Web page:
Prague’s Old Town is drowning.
When the city was founded it was much lower. The river threatened the streets and so that old Prague is now below the streets of today, rooms and wells, streets and windows. Boarded up, bricked off, roofed by a city.
But the city’s charms are now drowning again beneath tourism’s tsunami. ” Tourism is destroying the city” declaims our Brazilian night walk guide. “And down this you street you will find everywhere that you cannot buy your happiness. There you can get your traditional Starf*s. There traditional American destroyed cow meat. Here is Thai massage, very traditional Czech.” And I couldn’t help but agree. The city’s charms were engulfed by neon, swallowed by advertising. The beauty overshadowed by the endless designer shops. The square flooded by a torrent of tourists in our thousands. The astronomical clock’s tower crammed with people taking photos of the view, selfies, preening in front of their camera phones in the barely one-person-wide path around the top. I could feel the frustration rise, irritation boil, a twisting in my gut like I was ready to push through them all and run away fast, claustrophobia.
Then, across the river, I found a freedom, a revelation. I had cake and coffee for lunch because I’m an adult and I can (in other words, I got anxious as soon as I walked in and sat down and they were cheaper). I put my headphones in and walked across the bridge, made my way towards the castle, ran up every stairway I came across until I grew tired and decided I really didn’t care to go inside of the castle anyways.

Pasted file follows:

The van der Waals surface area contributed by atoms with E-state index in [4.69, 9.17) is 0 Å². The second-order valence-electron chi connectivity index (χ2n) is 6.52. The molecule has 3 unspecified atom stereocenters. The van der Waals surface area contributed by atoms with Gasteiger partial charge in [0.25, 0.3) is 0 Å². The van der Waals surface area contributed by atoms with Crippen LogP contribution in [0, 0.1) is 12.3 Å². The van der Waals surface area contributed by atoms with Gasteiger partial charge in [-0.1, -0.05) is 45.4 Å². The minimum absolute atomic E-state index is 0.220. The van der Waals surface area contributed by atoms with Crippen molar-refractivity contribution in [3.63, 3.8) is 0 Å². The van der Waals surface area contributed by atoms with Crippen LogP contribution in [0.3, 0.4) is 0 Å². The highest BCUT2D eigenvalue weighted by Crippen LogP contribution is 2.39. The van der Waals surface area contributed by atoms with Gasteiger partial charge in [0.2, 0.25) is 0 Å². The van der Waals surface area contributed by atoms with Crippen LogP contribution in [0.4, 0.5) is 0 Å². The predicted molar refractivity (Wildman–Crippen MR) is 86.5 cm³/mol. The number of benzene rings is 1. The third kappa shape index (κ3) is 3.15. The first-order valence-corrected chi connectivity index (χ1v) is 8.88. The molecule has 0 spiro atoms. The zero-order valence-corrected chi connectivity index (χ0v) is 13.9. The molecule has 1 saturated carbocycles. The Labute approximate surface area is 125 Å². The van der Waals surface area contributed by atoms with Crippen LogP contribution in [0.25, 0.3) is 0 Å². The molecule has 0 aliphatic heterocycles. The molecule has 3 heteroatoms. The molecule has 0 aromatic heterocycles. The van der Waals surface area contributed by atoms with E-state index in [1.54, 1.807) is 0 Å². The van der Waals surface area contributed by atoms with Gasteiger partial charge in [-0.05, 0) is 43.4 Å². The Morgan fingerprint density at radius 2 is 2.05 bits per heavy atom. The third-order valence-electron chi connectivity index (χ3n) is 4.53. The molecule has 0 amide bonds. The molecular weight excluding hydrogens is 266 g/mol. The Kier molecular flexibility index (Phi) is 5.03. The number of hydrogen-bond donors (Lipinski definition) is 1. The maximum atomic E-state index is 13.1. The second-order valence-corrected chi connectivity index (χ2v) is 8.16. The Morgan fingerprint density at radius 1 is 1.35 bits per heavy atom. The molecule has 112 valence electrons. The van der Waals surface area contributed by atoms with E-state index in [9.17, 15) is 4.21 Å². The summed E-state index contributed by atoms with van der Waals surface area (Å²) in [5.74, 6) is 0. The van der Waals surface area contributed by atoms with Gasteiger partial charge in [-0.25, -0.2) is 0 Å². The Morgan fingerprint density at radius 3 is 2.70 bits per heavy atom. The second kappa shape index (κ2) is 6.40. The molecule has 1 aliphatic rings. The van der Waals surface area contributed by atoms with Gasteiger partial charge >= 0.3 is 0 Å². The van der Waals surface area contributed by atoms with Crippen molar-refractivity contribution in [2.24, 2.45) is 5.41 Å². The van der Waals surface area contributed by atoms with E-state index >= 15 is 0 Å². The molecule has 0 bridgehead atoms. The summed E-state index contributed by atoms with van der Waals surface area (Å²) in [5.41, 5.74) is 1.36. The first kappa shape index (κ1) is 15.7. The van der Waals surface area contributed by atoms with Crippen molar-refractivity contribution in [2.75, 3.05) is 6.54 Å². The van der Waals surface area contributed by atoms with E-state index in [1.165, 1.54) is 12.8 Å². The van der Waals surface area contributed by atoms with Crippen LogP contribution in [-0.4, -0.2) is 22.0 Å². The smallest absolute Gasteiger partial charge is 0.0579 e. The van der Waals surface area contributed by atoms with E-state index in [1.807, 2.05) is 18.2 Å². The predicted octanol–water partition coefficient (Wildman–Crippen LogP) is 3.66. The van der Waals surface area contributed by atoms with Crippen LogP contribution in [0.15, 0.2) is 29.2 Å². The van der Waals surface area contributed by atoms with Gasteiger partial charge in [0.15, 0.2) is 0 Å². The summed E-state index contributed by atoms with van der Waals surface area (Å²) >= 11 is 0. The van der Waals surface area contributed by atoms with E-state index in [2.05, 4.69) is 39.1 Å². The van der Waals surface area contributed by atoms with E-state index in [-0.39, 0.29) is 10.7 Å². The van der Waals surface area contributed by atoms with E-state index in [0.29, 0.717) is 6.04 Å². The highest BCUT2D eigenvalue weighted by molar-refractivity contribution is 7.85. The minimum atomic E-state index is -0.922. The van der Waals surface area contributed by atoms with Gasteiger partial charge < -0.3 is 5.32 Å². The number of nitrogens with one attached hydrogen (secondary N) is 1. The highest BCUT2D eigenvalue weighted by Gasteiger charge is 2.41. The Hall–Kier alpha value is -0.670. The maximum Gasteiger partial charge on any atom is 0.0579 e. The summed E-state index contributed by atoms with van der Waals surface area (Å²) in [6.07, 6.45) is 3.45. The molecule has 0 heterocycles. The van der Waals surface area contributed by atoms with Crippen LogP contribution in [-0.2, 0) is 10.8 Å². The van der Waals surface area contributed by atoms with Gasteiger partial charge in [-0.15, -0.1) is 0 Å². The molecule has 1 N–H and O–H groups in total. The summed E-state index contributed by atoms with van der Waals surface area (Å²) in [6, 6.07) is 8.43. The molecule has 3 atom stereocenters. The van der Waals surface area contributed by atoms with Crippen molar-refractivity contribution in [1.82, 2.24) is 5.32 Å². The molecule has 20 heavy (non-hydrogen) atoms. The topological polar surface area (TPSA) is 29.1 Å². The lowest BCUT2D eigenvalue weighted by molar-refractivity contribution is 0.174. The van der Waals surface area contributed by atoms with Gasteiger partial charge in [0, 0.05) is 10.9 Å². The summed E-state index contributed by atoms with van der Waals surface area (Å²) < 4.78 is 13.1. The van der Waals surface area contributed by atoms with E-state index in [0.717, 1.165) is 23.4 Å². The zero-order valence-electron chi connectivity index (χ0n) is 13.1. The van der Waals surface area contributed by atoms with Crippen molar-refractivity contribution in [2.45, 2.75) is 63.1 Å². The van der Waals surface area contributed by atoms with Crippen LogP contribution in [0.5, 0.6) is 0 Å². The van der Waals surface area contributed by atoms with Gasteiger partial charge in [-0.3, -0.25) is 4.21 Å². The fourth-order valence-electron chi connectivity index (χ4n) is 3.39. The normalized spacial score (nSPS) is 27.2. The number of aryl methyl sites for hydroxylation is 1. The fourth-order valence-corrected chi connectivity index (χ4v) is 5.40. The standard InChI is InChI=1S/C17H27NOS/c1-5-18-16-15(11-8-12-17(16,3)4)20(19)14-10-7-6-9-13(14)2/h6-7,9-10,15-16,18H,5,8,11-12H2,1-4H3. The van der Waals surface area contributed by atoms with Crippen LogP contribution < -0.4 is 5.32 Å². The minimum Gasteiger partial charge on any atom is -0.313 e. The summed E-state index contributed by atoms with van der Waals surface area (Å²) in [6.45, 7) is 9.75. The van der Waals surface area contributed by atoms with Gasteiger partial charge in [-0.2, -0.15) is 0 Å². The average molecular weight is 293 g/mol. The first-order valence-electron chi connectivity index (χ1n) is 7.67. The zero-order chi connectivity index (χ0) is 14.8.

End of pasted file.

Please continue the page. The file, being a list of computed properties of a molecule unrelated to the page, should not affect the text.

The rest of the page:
But now none of that really matters. The advertising, the endless crowds, the designer stores. I don’t mind any of it, now.
In the Old Town there is a room, in a tower, in an old Jesuit college. It’s longer than it is wide, and very tall, but it isn’t all that big. You can’t go in–a rope holds back visitors at the entrance–you can’t take pictures, and you can’t get there without taking a tour of the tower itself. Since the tower is an old observatory, with the original meridian line and camera obscura, sextants and quadrants, all on display, that was no hardship.
I have heard that a part of traveling is finding what each place has to offer you, that it differs for each person. In a too-short trip to a city that was not what I expected, that was in fact almost disappointing, I think I have still found it. On my last morning, I found my corner of Prague.
I just can’t actually go in it.